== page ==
Behind Japan's reluctance to take holidays

Until companies work to remove the cultural stigma attached to taking time off, the average Japanese worker will continue to struggle to fully recharge.

Photo: Shutterstock
Photo: Shutterstock

Last place. According to a recent Ipsos’ Global Advisor Survey, that’s where Japanese employees ranked amongst the 27 countries surveyed in terms of using up allotted vacation days, as well as in taking at least one week away from home. And, even when they do go on vacation, Japanese employees are the second most likely to check work messages and emails while on holiday.

At first glance, the results seem to confirm the standard perception of the Japanese employee as a workaholic slave to his/her job, unable or unwilling to take holiday, even when provided. Yup, those inscrutable, workaholic Japanese, one is tempted to conclude. But, as always, cultural context can help explain the humans behind the numbers.

Firstly, we need to understand how holiday time works for most Japanese workers. Unlike in the U.S. where you have separate allocations of “vacation days”, “personal days” and “sick days”, in Japan, all of these are grouped together as kyuuka.  If you get 10 of these days a year, you are not going to readily use them up in one go. You will need to hold on to some of them for illness, family emergencies and other commitments (weddings, funerals, etc.). Beyond childcare needs for working parents, in the context of the rapidly aging society that is today’s Japan, many people will need to set aside time for care-giving of elderly family members. Thus, these “kyuuka” days are not truly “vacation days.”  Rather, they are paid time off to manage the realities of living.

Japan ranks at the bottom for the question: "I use up all of my vacation days that I am given".

Social pressure and the great concern to avoid causing meiwaku (inconvenience/bother) to others may also explain the hesitance to use up one’s ‘vacation days’. There is the perception that, while one is out on holiday, one’s colleagues will have to absorb the additional work. The obligatory gifts brought back to the office from one’s travels are a form of apology for the inconvenience that one’s absence may have caused.  And, for those in client-facing positions, meiwaku will also be imposed upon clients.  The extreme customer-first orientation of Japanese culture makes the idea that a client can wait utterly unacceptable.  Taking more than one week of holiday during times when others would be working, especially clients, feels unimaginably indulgent within the Japanese social and corporate context.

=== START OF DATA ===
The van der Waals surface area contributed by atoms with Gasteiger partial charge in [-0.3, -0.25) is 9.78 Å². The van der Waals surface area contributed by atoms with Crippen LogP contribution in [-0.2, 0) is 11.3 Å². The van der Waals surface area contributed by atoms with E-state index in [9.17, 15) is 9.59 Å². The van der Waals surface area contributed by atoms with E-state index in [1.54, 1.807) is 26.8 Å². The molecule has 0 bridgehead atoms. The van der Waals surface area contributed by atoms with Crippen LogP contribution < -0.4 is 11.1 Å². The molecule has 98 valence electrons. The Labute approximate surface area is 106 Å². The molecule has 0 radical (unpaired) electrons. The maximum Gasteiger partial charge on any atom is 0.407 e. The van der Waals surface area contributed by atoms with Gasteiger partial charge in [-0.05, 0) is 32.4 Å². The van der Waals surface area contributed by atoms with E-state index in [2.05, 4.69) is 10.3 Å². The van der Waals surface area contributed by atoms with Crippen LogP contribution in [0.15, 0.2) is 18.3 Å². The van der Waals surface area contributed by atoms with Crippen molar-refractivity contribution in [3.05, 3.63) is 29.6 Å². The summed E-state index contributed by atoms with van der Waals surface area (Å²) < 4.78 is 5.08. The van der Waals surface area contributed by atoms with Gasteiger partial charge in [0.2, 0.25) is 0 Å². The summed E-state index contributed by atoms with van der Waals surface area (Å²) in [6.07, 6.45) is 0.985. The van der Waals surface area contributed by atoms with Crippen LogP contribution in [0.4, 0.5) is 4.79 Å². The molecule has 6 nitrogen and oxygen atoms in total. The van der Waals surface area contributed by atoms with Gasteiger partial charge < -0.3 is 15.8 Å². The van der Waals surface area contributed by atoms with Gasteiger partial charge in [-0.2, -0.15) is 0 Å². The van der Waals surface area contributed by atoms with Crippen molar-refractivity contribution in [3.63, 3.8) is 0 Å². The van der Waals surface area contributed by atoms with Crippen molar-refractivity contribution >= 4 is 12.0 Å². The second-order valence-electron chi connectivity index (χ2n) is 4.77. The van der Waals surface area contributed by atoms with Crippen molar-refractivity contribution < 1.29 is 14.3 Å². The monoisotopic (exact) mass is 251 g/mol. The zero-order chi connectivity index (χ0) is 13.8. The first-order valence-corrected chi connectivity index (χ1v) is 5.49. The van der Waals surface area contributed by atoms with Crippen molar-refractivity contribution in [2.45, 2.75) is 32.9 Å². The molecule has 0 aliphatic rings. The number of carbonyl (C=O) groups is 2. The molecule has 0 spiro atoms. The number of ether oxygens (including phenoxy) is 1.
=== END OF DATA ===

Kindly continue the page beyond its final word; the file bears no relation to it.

Thus, the perception that one’s holiday is an absolute right to be taken, rather than a nice-to-have, is far weaker in Japan that in most other industrialised countries. In Japan, it really is hard to take all of one’s allotted time because social pressure is just too high to overcome. According to the survey, this is true across men and women and across age groups.

Before we feel too sorry for the Japanese employee, let’s not forget about national holidays. Japan has 16 national holidays, compared to 11 in the U.S. and 8 in the U.K. In fact, the new national holiday of Mountain Day was added to the calendar just two years ago. Additionally, there are 3-5 days that Japanese employees are allocated for the obon summer vacation and another 4-5 days for New Year’s. Because one’s co-workers are also on holiday during these collective holidays, one can truly relax and enjoy the time off with a feeling of blissful anshinkan (sense of safety).

"This year, I have spent or I will spend at least one full week away from my home on a vacation."

What can this mean for marketers? For those in the travel industry, full-time working Japanese travelers have distinct goals and needs for their holidays around 1. length of holiday—no more than one week to pack it all in; 2. Motivations—escape, relaxation, reset and 3. planning—easy, worry-free, low-risk. Today’s working Japanese are not interested in the completely off-the-shelf packaged sightseeing tours of their parents’ generation.  They want less rush and bustle and more true experience, with ways to make the experience uniquely their own. Those marketers who can maximise experience within these constraints will be well-positioned to appeal.

Understanding the details of the cultural context reveals that the hesitance to take holiday is not necessarily a reflection of a comparatively more workaholic mindset of the Japanese employee. Rather, the cultural context creates hurdles to taking time off outside of the shared time off provided by collective holidays. Until Japanese employers value the productivity and creative thinking that employees bring back once refreshed by a substantive vacation, the individual is unable to change their behaviour.

Deanna Elstrom is senior director of strategic insights and Fumiya Shirahama is senior research executive at Ipsos Japan.

Source:
Campaign Japan

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